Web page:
Gabriel took a sip of the scotch. One glass alone cost hundreds but he wasn’t aware of the taste.

Yeah, he knew why he was carrying the rosary. It was a reminder.

Like the check for a million bucks in his wallet was a reminder.

Like the handgun he’d kept from his MC days in the drawer beside his bed was a reminder.

Shit, his whole life was a reminder.

He put his head back on the chair, took another sip of the scotch. Tried to calm his mind before the others turned up, staring around the room belligerently.

Christ, he hated this place. The Second Circle, New York’s most exclusive private members’ club, was his friend Alex’s baby and one of nine other “Circles” scattered throughout the world. Alex had named them after the club he’d begun with Gabriel and seven other friends one night after too many shots. The Nine Circles, from Dante’s Inferno, a favorite of Alex’s. Appropriate for a group of damaged people who just happened to have a ton of money. People who’d committed so many sins between them, even the devil wouldn’t know where to put them.

Over the years the nine had become four and since then, Gabriel had preferred Alex’s more informal name for them—the “fucked-up billionaires.” Since that’s what they all were.

He scowled. Alex had given them their usual private room, the one with its echoes of an English gentlemen’s club. It had a high, vaulted ceiling, exposed brick walls, library bookshelves, and high-backed wing chairs. A fire burned in a huge fireplace, warming the room against New York’s icy February chill.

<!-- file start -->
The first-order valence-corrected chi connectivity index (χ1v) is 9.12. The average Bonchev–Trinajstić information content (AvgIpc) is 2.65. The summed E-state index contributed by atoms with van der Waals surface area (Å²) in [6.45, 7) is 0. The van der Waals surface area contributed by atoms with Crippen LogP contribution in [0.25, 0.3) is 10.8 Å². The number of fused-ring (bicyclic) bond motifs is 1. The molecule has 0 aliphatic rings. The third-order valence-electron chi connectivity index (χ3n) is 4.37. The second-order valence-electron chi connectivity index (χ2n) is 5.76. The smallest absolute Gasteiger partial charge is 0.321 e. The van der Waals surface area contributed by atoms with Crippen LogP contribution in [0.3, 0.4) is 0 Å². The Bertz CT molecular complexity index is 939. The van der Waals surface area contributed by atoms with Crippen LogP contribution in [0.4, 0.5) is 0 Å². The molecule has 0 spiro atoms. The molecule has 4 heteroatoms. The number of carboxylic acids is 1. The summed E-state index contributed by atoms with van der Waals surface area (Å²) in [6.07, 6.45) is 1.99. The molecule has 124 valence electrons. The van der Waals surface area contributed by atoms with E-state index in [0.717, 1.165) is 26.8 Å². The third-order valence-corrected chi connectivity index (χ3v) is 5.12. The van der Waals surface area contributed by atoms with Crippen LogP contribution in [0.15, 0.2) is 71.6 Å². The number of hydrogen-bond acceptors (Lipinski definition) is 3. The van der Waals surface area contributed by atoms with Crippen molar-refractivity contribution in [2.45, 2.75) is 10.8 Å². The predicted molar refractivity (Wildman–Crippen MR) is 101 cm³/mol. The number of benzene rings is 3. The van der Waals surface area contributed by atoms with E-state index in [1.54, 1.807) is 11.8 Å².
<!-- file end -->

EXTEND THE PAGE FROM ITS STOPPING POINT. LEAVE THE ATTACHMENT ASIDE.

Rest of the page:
But all the fires, library bookshelves, and expensive scotch weren’t going to change Gabriel’s opinion. He still hated it.

The atmosphere reminded him of everything he despised. The world of the uber-rich, the famous, the entitled. The world of money where anything could be bought, anything sold. Yeah, it could be said that he was part of that world, especially considering that Woolf Construction, the business he owned, was one of the most successful in the States.

But Gabriel didn’t consider himself part of it. Like the rest of them in Alex’s club, he didn’t fit into that particular world, no matter the size of his own personal fortune. A fact he was glad of. Money corrupted and he was living proof.

Losing patience, Gabriel downed the rest of the hideously expensive scotch like it was cheap bourbon and put the glass down on the table beside the chair with a click.

He didn’t have time to wait around here for the rest of them. He had things to do. Things such as planning a bit of personal justice.

He was half out of the chair as the door opened and Alex came striding in, a tall, icy-looking blond woman in a black suit trailing behind him. Gabriel eyed the woman. Lovers weren’t allowed at club gatherings and Alex knew that. Except the woman didn’t look like one of his lovers. Although Alex was partial to blondes, they usually wore a hell of a lot less than the one standing behind him now.

“What’s she doing here?” Gabriel demanded. He didn’t bother with the, “Hi, how are yous,” despite not having seen his closest friend since the last gathering a couple of months ago.